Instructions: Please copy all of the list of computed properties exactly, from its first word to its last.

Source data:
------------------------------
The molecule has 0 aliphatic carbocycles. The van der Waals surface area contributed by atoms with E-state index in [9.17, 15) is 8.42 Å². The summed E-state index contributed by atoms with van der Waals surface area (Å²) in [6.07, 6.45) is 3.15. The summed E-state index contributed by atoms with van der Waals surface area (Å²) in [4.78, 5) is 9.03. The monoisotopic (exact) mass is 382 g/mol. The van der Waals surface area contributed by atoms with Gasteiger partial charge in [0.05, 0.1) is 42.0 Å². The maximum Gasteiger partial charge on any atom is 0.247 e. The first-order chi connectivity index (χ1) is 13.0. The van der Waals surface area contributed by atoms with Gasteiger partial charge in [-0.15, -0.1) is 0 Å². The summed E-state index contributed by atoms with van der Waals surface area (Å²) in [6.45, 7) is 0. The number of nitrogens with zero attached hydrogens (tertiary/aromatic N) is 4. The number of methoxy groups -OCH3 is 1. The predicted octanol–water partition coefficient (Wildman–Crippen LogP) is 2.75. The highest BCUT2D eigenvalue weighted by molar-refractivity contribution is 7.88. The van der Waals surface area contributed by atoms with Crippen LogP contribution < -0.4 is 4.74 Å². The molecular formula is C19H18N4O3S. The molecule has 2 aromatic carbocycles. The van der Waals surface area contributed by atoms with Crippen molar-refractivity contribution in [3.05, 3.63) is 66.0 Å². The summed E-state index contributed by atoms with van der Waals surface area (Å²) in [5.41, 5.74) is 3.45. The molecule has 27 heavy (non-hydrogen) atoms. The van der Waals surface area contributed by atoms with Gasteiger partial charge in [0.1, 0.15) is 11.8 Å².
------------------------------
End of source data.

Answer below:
The molecule has 0 aliphatic carbocycles. The van der Waals surface area contributed by atoms with E-state index in [9.17, 15) is 8.42 Å². The summed E-state index contributed by atoms with van der Waals surface area (Å²) in [6.07, 6.45) is 3.15. The summed E-state index contributed by atoms with van der Waals surface area (Å²) in [4.78, 5) is 9.03. The monoisotopic (exact) mass is 382 g/mol. The van der Waals surface area contributed by atoms with Gasteiger partial charge in [0.05, 0.1) is 42.0 Å². The maximum Gasteiger partial charge on any atom is 0.247 e. The first-order chi connectivity index (χ1) is 13.0. The van der Waals surface area contributed by atoms with Gasteiger partial charge in [-0.15, -0.1) is 0 Å². The summed E-state index contributed by atoms with van der Waals surface area (Å²) in [6.45, 7) is 0. The number of nitrogens with zero attached hydrogens (tertiary/aromatic N) is 4. The number of methoxy groups -OCH3 is 1. The predicted octanol–water partition coefficient (Wildman–Crippen LogP) is 2.75. The highest BCUT2D eigenvalue weighted by molar-refractivity contribution is 7.88. The van der Waals surface area contributed by atoms with Crippen LogP contribution < -0.4 is 4.74 Å². The molecular formula is C19H18N4O3S. The molecule has 2 aromatic carbocycles. The van der Waals surface area contributed by atoms with Crippen molar-refractivity contribution in [3.05, 3.63) is 66.0 Å². The summed E-state index contributed by atoms with van der Waals surface area (Å²) in [5.41, 5.74) is 3.45. The molecule has 27 heavy (non-hydrogen) atoms. The van der Waals surface area contributed by atoms with Gasteiger partial charge in [0.1, 0.15) is 11.8 Å².